This week saw the first substantive policy announcement from the new health secretary, Thérèse Coffey.
On Thursday morning, she shared her ‘Plan for Patients’ that contained a number of initiatives designed to reform healthcare.
One of the measures included was a commitment to patients that they would see a GP within two-weeks if they had non-urgent needs.
Dr Ian Campbell is a GP at Jubilee Park Medical Practice in Carlton and shared his thoughts with Gedling Eye following the plan’s release…
I welcome the Government’s announcement that all patients should be able to have an appointment their GP within 2 weeks – who wouldn’t?
NHS staff used to be able to take pride in the quality of the care they could deliver and the speed within which we could respond to patient need.
It’s why we do the job.
But unfortunately the Government hasn’t the slightest chance of succeeding.
They either know that, in which case they are deceiving the public; or they don’t realise it, because they are completely out of touch with what’s really happening in general practice.
General Practice is under greater pressure than ever before. Increased demand from patients with much more complex medical problems, with a grossly understaffed workforce and poor support from secondary care has created the perfect storm.
The problem pre-dates Covid, but Covid has certainly amplified and highlighted the crisis. We have 2,000 fewer full time GPs now than we had four years ago when the Government promised us 5,000 more.
It’s estimated that another 8,000 GPs will leave or retire in the next eight years.
We have 2,000 fewer full time GPs now than we had four years ago when the Government promised us 5,000 more.
It’s fine to claim we’re training more doctors, but medical student places at University have actually been decreased this academic year! And someone entering medical school now will take more than 10 years to become trained as a GP. And that’s if they wanted to be a GP. Young doctors are voting with their feet, avoiding general practice, preferring hospital roles or leaving for overseas work.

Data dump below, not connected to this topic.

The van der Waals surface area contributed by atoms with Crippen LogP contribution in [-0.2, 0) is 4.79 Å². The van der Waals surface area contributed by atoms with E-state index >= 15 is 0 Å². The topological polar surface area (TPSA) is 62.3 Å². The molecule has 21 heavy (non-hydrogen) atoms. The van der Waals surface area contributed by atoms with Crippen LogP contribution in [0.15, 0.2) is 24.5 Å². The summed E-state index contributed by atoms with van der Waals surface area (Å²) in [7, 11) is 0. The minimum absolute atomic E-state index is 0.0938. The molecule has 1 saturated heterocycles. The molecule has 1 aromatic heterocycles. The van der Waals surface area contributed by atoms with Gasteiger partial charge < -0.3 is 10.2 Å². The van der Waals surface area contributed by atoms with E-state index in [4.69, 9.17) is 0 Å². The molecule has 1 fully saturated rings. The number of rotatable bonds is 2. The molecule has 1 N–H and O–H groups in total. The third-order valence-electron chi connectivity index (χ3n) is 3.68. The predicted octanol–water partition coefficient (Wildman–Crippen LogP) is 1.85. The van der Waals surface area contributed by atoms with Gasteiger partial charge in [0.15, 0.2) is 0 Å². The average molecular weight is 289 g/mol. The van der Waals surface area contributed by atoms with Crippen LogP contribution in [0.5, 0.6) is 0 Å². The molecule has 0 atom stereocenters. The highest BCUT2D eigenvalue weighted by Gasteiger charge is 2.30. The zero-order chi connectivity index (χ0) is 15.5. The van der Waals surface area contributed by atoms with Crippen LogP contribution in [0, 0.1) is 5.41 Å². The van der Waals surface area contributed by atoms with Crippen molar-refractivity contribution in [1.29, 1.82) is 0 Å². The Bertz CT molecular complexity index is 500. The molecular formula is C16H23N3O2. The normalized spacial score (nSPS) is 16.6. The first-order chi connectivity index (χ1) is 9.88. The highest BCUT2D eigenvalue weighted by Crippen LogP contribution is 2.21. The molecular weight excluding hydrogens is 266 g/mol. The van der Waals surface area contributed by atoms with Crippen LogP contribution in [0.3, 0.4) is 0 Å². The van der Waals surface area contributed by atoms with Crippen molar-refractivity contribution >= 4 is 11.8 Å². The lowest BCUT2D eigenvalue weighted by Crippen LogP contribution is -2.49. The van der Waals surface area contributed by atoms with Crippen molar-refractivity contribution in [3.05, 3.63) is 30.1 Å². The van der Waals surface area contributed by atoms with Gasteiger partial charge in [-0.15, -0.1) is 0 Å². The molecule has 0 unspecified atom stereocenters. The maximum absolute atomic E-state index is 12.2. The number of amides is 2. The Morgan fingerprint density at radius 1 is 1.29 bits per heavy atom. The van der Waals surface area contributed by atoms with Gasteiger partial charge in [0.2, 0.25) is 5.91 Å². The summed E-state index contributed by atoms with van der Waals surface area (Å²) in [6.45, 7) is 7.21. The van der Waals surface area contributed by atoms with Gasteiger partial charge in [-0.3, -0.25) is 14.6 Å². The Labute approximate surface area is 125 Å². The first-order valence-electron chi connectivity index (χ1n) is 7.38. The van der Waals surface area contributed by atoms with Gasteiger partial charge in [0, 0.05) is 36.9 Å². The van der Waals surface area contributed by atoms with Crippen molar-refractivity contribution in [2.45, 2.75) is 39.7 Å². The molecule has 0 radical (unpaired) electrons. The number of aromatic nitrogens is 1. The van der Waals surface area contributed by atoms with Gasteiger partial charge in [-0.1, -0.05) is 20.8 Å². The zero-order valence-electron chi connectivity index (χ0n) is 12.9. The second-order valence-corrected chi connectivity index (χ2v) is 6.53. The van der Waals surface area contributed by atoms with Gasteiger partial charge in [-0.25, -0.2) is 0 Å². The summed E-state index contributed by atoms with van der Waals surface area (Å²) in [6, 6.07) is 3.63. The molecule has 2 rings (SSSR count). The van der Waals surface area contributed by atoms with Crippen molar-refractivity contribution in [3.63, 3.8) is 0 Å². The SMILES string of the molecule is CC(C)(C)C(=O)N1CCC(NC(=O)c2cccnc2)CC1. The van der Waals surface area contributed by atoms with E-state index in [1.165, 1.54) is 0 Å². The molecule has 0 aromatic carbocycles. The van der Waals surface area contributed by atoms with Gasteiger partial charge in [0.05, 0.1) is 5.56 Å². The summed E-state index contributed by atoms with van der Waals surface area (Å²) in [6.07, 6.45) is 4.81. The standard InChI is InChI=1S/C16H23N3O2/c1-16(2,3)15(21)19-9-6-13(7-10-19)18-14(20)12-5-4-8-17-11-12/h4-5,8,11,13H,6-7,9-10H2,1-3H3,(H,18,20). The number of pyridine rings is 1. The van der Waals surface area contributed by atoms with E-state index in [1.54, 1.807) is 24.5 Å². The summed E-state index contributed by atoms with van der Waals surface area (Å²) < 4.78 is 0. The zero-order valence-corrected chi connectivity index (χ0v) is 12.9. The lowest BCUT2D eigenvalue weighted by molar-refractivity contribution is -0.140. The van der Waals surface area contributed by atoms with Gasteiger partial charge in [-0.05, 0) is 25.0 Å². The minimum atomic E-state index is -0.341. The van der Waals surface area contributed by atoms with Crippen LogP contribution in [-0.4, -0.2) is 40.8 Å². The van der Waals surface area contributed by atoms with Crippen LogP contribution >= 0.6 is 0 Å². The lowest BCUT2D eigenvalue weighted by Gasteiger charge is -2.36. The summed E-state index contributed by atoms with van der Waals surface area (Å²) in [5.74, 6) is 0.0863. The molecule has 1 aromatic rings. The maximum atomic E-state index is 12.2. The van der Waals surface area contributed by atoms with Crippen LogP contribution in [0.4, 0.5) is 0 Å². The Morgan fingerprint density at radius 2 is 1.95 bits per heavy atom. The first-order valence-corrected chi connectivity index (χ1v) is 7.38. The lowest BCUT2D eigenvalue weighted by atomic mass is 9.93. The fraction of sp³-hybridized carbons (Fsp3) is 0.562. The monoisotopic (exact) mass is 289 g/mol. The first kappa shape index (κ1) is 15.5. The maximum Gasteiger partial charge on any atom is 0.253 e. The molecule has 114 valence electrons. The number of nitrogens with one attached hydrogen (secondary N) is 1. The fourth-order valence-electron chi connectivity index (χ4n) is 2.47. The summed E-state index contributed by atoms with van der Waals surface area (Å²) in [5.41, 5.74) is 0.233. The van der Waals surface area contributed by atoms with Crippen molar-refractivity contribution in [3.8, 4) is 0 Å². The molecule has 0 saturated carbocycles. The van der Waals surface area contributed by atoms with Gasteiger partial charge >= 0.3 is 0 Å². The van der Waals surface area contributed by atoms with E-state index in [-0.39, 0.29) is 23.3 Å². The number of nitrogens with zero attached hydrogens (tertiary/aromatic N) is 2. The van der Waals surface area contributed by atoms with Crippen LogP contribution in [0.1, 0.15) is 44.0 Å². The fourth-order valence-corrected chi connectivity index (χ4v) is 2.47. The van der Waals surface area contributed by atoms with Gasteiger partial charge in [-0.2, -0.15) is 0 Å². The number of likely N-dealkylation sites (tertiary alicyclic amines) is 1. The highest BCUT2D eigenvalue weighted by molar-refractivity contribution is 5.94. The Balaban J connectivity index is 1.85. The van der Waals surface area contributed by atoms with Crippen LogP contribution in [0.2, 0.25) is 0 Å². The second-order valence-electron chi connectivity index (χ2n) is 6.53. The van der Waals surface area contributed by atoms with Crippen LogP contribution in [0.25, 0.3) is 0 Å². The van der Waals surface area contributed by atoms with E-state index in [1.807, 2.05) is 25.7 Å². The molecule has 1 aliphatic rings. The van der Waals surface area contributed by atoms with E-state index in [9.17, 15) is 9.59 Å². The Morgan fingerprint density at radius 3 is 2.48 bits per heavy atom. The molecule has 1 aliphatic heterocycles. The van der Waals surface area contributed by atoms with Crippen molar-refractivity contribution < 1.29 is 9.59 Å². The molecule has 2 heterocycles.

To claim we can offer more appointments for patients by drafting in allied professionals, nurse, pharmacists, physios and so on, is fine, but each one that joins general practice leaves a void somewhere else.
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In short, we have too few health professionals available to meet demand and too little resources to deliver. It’s a bit like asking a builder to build you a smart new home, agree a completion date, and a price, and then tell them there are no windows available, not enough bricks and too few builders to do the work. But you’ll insist on it being built perfectly and on time in any case and blame the builder for not doing the job properly.
This is clearly a problem long in the making, and any solution will need long term and sincere Government commitment to the NHS, with realistic expectations and significant funding to break the cycle of decline we have witnessed.
The alternative is too daunting to consider.
If we don’t have a publicly funded NHS, free at the point of delivery, for everyone, we face a privately funded or insurance based alternative, in a world where only the wealthy can afford to be healthy.
Life expectancy in the UK has actually decreased in the last decade, people are dying younger because of a lack of funding in healthcare, social care and other public services.
It’s down to us to resist this change, to defend our NHS and demand real Government commitment to long term investment in our public services.
Only then do we have a hope of patients, all patients, being able to see their GP within two weeks!